The Pen Is Mightier Than The Sword (LS-RO-342)

Woman Writing a Letter

14 students of English as a Foreign Language (A2 level on the Common European Framework of Reference for Languages) discovered live online what writing was like in the past and how it is a lockdown activity nowadays. They also learnt how to ask for agreement using question tags.

Main aim

All throughout the lesson the students felt engaged, supported and encouraged to make conversation. They built connections and enriched their language knowledge and experience in relation to free-time activities.

My main goal with this lesson was to work with my students towards increasing their use of spoken English and building on their confidence. The immediate learning objective was to use simple phrases, i.e. question tags, to seek agreement. The longer-term aim is to achieve communicative competence.

Learning synchronously

I used a synchronous (live online) session in an Adobe Connect meeting room with my 14 tweens as an instance on the digital scene where teaching and learning take place nowadays. The asynchronous part is the Seesaw virtual learning environment. This is all a challenge: to provide meaningful schooling experiences at a distance as the education world grapples with the impact of Covid-19. This way of teaching and learning thus requires ongoing reflection and feedback.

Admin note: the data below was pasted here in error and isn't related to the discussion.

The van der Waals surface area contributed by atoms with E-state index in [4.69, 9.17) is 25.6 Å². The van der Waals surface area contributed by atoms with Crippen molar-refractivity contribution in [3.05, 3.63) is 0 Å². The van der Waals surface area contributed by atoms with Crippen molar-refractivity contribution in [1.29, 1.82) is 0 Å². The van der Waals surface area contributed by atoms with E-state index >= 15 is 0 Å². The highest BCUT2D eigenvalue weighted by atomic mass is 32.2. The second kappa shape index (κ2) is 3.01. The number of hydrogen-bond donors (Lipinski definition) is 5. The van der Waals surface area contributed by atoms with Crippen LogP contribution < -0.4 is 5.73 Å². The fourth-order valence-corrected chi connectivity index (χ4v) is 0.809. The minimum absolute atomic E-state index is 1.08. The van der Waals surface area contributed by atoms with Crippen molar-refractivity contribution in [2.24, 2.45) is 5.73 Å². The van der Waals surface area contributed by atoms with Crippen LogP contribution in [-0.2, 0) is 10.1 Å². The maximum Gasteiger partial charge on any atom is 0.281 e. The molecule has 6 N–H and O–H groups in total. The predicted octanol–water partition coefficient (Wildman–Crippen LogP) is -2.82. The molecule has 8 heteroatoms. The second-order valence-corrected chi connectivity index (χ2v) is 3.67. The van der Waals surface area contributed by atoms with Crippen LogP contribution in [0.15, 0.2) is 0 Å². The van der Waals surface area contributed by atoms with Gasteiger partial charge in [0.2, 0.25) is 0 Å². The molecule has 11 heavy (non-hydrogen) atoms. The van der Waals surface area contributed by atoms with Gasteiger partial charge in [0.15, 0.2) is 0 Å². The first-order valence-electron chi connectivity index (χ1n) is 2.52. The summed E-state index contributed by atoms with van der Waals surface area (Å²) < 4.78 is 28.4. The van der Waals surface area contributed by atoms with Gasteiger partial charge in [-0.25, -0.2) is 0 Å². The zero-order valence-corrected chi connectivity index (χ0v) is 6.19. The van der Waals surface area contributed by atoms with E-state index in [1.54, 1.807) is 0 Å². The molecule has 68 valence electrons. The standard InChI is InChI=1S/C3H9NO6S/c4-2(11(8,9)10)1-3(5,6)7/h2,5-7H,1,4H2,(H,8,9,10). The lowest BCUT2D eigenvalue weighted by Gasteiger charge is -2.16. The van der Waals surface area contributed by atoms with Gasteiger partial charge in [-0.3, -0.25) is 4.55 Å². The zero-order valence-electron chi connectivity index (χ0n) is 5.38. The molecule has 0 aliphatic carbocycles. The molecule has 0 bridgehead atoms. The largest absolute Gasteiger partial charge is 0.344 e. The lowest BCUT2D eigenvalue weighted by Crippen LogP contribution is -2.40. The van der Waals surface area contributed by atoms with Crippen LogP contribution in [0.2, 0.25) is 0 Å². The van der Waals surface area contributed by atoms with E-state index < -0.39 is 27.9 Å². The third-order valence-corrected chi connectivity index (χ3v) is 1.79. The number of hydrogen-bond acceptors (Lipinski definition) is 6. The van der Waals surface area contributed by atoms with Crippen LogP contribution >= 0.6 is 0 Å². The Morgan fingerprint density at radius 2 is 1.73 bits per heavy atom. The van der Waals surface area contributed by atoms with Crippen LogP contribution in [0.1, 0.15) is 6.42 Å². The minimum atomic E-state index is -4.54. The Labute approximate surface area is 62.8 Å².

Lessons learnt

What I have learnt about teaching and learning live online so far is that, on a macro level, teachers need to connect with their students on a human level, adjust instruction and stay true to social and emotional learning. On a micro scale, word/phrase banks (to be steadily enlarged) such as attention getters or brain breaks, but also compliments on appearance (haircut, clothes, background etc.) and (humorous) encouragement/praise expressions for feedback like: “That’s wrong, but it’s a wonderful mistake!” or the more commonplace “Way to go!” can (and have already) come in handy.

My students enjoyed the lesson tremendously. They especially liked the previously mentioned attention getters they have already become accustomed to – this was this group’s 4th synchronous (live online) session. They were also fond of the brain breaks with yoga poses and simple jumping. The possibility of viewing the recording of the lesson was also a perk. Watching the lesson again can help develop their language skills. Informal feedback after the live online session provided me with valuable information about the lesson. I will make sure to use it to improve future sessions.

Would you like to know more about this learning scenario? You can download it below:

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Public Domain Mark 1.0: the featured image used to illustrate this article has been found on Europeana Collections and has been provided by Mauritshuis.

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